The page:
Ask Two Courageous Questions Before Launching Your CEO Transition

Before proceeding with a CEO transition, there are two critical questions that you and your board should ask about your organization. These questions are almost never raised because our default mode is focused on maintaining business as usual. In business-as-usual mode, we approach leadership succession as just another problem to solve. In this mode, we see the CEO job opening as simply another vacancy to fill. We don’t recognize that this transition is an important punctuation point for the organization, a moment when we should take a step back and ask, should we fill this vacancy? Should we rethink what we’re doing here? Is there a better path forward? Is there a better way to achieve our mission work?
So here are two courageous questions you and your board should ask and answer at this pivotal moment:

questions to ask before CEO transition

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Five Common CEO Succession Mistakes

(and How to Avoid Them)

In an earlier post, I proposed that every nonprofit CEO needs an exit strategy because every career and every job ends in a transition, eventually. It’s just a matter of when, how and how well-managed that transition will be when the time comes. I also proposed that departing CEOs face three jobs, two of them new. In addition to leading the organization, part of the CEO’s leave-taking process should involve helping ready their organization for the transition and preparing themselves for life’s next chapter. Building on that article, here are some common CEO succession mistakes that nonprofits frequently make and how you can avoid them.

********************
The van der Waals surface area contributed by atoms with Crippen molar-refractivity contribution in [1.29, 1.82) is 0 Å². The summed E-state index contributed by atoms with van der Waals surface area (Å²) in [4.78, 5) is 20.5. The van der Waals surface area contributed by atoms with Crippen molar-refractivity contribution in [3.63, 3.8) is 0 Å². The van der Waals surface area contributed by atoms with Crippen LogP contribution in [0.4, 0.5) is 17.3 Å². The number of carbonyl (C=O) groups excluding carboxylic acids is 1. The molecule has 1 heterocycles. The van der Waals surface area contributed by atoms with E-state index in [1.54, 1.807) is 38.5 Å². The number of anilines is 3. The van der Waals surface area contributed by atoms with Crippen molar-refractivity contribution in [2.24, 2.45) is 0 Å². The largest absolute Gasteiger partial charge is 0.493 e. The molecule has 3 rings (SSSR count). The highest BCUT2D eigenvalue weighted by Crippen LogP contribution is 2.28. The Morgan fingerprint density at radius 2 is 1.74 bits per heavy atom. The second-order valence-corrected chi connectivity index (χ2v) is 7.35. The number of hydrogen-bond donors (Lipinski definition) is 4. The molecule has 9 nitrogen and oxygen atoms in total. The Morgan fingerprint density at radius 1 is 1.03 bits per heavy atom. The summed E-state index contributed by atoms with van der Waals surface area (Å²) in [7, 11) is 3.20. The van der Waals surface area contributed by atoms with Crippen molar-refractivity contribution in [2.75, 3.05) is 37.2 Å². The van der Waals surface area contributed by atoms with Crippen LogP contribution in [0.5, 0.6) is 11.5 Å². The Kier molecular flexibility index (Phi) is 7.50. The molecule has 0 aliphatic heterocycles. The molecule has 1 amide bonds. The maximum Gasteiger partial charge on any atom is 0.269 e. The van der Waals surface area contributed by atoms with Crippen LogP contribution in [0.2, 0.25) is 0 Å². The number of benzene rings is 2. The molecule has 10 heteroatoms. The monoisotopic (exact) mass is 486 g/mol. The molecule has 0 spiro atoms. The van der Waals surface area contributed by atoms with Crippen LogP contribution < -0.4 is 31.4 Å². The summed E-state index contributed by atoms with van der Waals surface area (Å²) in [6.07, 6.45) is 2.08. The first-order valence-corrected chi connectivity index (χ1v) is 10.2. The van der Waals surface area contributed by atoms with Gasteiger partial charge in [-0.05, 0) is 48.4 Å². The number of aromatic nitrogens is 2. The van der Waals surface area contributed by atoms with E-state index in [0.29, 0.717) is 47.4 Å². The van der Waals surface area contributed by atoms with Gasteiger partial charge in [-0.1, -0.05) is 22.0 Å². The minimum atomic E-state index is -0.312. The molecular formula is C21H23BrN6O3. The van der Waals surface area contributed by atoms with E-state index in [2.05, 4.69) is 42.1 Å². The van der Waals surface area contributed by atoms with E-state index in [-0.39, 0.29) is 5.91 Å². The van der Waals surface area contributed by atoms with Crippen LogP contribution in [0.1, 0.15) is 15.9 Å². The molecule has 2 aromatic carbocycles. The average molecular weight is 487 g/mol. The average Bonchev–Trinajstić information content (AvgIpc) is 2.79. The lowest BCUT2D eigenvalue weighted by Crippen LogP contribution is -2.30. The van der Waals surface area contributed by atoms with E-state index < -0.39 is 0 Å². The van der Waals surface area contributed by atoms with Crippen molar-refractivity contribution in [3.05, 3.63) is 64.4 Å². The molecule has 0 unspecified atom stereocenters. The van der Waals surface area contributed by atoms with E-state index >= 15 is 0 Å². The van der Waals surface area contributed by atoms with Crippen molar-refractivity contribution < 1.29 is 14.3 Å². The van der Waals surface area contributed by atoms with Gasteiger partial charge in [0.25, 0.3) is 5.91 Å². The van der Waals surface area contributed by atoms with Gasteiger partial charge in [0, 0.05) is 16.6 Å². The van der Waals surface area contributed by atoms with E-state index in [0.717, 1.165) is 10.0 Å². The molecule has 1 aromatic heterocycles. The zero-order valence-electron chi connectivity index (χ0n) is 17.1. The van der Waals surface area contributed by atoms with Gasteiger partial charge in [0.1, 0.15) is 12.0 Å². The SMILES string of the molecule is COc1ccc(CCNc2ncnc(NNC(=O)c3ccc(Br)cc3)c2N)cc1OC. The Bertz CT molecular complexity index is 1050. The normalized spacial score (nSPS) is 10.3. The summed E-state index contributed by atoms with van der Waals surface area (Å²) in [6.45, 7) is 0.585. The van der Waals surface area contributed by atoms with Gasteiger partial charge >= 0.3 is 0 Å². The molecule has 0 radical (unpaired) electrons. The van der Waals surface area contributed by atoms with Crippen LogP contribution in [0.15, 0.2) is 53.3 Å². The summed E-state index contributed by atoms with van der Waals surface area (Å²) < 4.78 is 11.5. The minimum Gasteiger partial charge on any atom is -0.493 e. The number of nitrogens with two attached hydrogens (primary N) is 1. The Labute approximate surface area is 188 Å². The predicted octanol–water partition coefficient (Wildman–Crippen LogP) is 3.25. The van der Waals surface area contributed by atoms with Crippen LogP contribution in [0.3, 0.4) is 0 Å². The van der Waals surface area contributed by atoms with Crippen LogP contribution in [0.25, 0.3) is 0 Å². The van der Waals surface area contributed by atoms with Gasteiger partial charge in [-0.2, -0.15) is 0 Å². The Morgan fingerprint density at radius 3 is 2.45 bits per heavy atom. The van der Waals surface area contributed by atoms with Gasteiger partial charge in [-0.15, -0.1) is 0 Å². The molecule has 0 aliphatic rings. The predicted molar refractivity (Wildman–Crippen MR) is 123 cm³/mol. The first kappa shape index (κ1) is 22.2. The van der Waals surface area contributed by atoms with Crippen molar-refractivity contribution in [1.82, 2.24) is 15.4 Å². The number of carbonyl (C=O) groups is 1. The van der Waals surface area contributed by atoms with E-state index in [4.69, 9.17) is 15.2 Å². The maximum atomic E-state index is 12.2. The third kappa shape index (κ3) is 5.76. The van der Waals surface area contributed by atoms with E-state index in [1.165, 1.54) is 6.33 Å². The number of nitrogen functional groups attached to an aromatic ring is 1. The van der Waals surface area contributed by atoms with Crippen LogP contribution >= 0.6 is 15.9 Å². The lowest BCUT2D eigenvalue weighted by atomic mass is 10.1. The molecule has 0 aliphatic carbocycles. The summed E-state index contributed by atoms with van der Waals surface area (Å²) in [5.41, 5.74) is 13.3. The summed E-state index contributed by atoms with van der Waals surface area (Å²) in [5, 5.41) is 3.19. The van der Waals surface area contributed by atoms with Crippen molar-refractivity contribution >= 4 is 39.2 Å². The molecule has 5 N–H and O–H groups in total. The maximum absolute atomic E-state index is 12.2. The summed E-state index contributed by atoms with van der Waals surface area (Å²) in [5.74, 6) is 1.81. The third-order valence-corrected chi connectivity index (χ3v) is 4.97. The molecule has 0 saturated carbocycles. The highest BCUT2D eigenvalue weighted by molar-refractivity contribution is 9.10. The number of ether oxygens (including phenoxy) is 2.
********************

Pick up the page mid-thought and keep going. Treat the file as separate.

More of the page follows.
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Three Phases of the CEO Succession Timeline

Executive successions vary widely in their circumstances, but they share a common driver of success: readiness. This includes the executive’s readiness and that of the organization.

Succession Timeline

Timing and readiness are different but related things. Timing has to do with the sequencing of events, processes, or changes. Readiness is about the willingness to make the changes and the level of preparation necessary to successfully navigate the change process. For leadership succession, readiness first involves the willingness of the executive to initiate the succession process – to recognize that it’s time to move on and to take charge of his/her own exit. Readiness also involves how prepared the organization and the executive are to move through the succession. Finally, in the case of a retiring executive, readiness involves his/her willingness to let go and step into the next chapter of life – to move on and not have one foot in and one foot out of the organization. What drives readiness is preparation.